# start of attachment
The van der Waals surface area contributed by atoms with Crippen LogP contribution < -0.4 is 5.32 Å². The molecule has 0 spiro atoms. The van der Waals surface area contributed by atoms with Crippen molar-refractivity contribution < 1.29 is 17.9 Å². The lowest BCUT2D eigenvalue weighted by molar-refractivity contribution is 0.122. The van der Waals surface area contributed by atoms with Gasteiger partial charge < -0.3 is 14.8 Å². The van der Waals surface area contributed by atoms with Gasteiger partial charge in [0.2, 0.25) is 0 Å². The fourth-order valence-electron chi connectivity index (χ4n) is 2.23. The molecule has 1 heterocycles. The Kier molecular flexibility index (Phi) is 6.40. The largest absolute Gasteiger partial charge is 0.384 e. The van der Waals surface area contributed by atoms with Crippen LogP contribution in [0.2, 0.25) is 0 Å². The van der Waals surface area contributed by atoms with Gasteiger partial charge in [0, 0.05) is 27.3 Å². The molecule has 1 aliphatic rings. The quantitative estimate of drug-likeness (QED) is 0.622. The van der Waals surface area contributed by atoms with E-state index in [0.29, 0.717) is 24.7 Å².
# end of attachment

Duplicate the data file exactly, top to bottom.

The van der Waals surface area contributed by atoms with Crippen LogP contribution < -0.4 is 5.32 Å². The molecule has 0 spiro atoms. The van der Waals surface area contributed by atoms with Crippen molar-refractivity contribution < 1.29 is 17.9 Å². The lowest BCUT2D eigenvalue weighted by molar-refractivity contribution is 0.122. The van der Waals surface area contributed by atoms with Gasteiger partial charge < -0.3 is 14.8 Å². The van der Waals surface area contributed by atoms with Gasteiger partial charge in [0.2, 0.25) is 0 Å². The fourth-order valence-electron chi connectivity index (χ4n) is 2.23. The molecule has 1 heterocycles. The Kier molecular flexibility index (Phi) is 6.40. The largest absolute Gasteiger partial charge is 0.384 e. The van der Waals surface area contributed by atoms with Crippen LogP contribution in [0.2, 0.25) is 0 Å². The van der Waals surface area contributed by atoms with Gasteiger partial charge in [0, 0.05) is 27.3 Å². The molecule has 1 aliphatic rings. The quantitative estimate of drug-likeness (QED) is 0.622. The van der Waals surface area contributed by atoms with E-state index in [0.29, 0.717) is 24.7 Å².